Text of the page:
Transformation of Mumbai: Mills to Malls

One of my major goals in 2020 was to complete this Mumbai series of blogs. And over the last seven weeks, we have achieved a new milestone. I want to thank each and every one of you who have read and shared the blogs and extended your support. The Time Machine Project in which we discuss the evolution process of cities comes to the final part of this season where we discuss the post-industrial effect of the city and how the shift from mills to malls happened.

In an overview, we learned about the forts in Mumbai, then how these ‘seven islands created a flux’. We also saw how mills came and how because of mills we saw a settlement of chawls which was an integral part of the city.

As space, we never term it as stagnant. It is a living organism, which keeps on growing. In terms of cities, they have the same behavior. To understand the behavioral changes in the space we need to understand first that space is always associated with a function. Now, this function determines the nature of the city. For example, during the colonial era when mills were there in the city, it’s the ‘industrial era’. Where the whole city is associated with the production of some material. In the post-industrial era of the city was going to serve as a nodal center for the global economy.

In the previous blog, we understood the myths of sickness which was quite a structured and framed way for getting away from a situation without thinking of the consequences of the mill workers. Now this “deindustrialization of the city” moved in many different directions where on one side it opened gates for MNCs to be part of the economic ecosystem, proposals of new city centers like Bandra-Kurla, Vasai – Virar and Navi Mumbai.

The new Development Control Rules of 1991, framed by Sharad Pawar’s Congress Government in the state, in response to structural adjustment policies of liberalization and echoing the dictates of global and domestic capital, permitted the sale of 15% of the land of textile mills. The new regulation in urban land-use rules repealed the older zoning regulations which earmarked land for either industrial, commercial or residential uses, and governed patterns of employment and ensuring their long-term stability and overall design to the metropolis.

A view of Bombay from the Rajabai Tower
A view of Bombay from the Rajabai Tower

The Charles Correa Committee Report, commissioned by the BJP-Shiv Sena Government in 1996 to suggest an overall scheme for the redevelopment of the mill areas, has never been released to the public. The mill lands continued to be plundered under the BJP-Sena rule and the government continued to appoint committees, announce plans, and vacillate as the problem festered. The proceeds from this 15% of the land of Bombay’s 58 mills were intended to be reinvested in the reserved industrial areas of the mill compound, while in fact the mills are being demolished.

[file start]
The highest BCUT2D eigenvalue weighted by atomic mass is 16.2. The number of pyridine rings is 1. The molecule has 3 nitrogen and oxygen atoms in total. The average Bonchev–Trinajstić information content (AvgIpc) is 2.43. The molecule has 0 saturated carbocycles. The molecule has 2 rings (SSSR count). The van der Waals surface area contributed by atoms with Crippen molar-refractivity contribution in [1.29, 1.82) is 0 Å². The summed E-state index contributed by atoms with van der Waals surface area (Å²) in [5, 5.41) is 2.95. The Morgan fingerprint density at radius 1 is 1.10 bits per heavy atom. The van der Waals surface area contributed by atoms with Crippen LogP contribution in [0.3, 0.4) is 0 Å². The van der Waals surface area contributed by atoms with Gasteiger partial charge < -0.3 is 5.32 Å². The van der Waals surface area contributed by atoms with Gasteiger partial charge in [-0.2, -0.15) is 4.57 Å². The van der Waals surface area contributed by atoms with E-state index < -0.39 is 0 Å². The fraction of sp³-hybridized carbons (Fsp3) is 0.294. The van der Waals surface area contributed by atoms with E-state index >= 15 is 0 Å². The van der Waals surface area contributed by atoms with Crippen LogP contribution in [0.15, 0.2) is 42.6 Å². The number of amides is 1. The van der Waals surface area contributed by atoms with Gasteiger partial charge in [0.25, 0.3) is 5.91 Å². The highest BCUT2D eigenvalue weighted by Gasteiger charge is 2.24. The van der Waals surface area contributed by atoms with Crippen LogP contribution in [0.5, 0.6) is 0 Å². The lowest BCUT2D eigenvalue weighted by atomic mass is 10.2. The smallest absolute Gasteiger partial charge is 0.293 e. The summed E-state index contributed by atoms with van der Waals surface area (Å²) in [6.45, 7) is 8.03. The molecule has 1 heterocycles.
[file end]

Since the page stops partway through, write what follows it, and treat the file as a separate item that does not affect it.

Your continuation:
The 1991 DC Rules were thus further retreated of the state from the regulation of urban development under pressure from “market forces” = profiteering by not only builders and businessmen, but corrupt politicians, bureaucrats, and their agents. Responsibility for monitoring this market-oriented redevelopment is entrusted not to the legally accountable agencies of the state, but to private banks and financial institutions. The undervaluation of the land by the millowners – in some cases by more than 50 crores – in their reports goes unchallenged.

Panorama of Fort, Bombay

The plight for the mill workers and the murder of the mills is but a notorious example of a larger crisis in urban planning, most recently manifest in the imposition of numerous fly-overs and bridges all over the city approved by the BMC (Brihanmumbai Municipal Corporation) against the warning of the MMRDA (Mumbai Metropolitan Region Development Authority) and consultants about the enormous environmental and social damage these new constructions would bring. This critical situation in our city calls for more rather than less intervention and planning, more participation by concerned individuals and groups, rather than a retreat into the interior world of comforting consumerism with which the new economy entices us.

Development is not an inevitable, uncontrollable process that has its own objective logic, But a political process that must be responded to politically.

Though these fancy malls you visit may create an illusion of luxury this has come over a cost. A cost that thousands of people have given.

Is it worth the sacrifice?

What would have happened if mills still would have been there??

Could there be any other option through which this transition of mills to malls could have been done without hampering people’s livelihood???

Now that the mall culture is also dying what would be the next shift??


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SOURCES AND REFERENCES USED:

Murder of the Mills: A Case Study of Phoenix Mills – Shekhar Krishnan, Neera Adarkar
Gentrification in the mill land areas of Mumbai city: A case Study – Dwiparna Chatterjee
Cityscape metamorphosed – “indications of spatial transformation in Lower Parel, Mumbai” – Sujayita Bhattacharjee